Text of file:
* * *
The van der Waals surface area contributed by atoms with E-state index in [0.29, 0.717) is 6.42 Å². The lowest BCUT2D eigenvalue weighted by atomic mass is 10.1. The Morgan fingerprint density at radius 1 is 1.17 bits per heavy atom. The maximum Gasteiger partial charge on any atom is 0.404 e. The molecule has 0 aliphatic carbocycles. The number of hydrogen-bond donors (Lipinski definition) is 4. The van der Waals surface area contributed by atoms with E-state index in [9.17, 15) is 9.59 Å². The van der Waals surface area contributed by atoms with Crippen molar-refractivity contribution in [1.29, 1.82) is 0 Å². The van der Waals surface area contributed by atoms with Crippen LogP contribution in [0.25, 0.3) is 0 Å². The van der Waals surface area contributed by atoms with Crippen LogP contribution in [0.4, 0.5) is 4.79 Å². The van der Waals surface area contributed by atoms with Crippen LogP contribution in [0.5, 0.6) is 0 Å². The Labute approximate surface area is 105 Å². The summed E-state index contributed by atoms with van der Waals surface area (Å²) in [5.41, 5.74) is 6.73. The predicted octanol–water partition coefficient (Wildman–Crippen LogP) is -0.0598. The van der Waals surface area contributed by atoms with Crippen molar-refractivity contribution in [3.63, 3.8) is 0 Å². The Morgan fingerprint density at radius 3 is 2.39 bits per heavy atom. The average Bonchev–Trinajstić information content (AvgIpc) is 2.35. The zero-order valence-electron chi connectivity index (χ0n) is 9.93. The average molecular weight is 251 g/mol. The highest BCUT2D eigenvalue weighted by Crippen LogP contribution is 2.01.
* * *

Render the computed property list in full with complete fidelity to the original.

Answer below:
The van der Waals surface area contributed by atoms with E-state index in [0.29, 0.717) is 6.42 Å². The lowest BCUT2D eigenvalue weighted by atomic mass is 10.1. The Morgan fingerprint density at radius 1 is 1.17 bits per heavy atom. The maximum Gasteiger partial charge on any atom is 0.404 e. The molecule has 0 aliphatic carbocycles. The number of hydrogen-bond donors (Lipinski definition) is 4. The van der Waals surface area contributed by atoms with E-state index in [9.17, 15) is 9.59 Å². The van der Waals surface area contributed by atoms with Crippen molar-refractivity contribution in [1.29, 1.82) is 0 Å². The van der Waals surface area contributed by atoms with Crippen LogP contribution in [0.25, 0.3) is 0 Å². The van der Waals surface area contributed by atoms with Crippen LogP contribution in [0.4, 0.5) is 4.79 Å². The van der Waals surface area contributed by atoms with Crippen LogP contribution in [0.5, 0.6) is 0 Å². The Labute approximate surface area is 105 Å². The summed E-state index contributed by atoms with van der Waals surface area (Å²) in [5.41, 5.74) is 6.73. The predicted octanol–water partition coefficient (Wildman–Crippen LogP) is -0.0598. The van der Waals surface area contributed by atoms with Crippen molar-refractivity contribution in [3.63, 3.8) is 0 Å². The Morgan fingerprint density at radius 3 is 2.39 bits per heavy atom. The average Bonchev–Trinajstić information content (AvgIpc) is 2.35. The zero-order valence-electron chi connectivity index (χ0n) is 9.93. The average molecular weight is 251 g/mol. The highest BCUT2D eigenvalue weighted by Crippen LogP contribution is 2.01.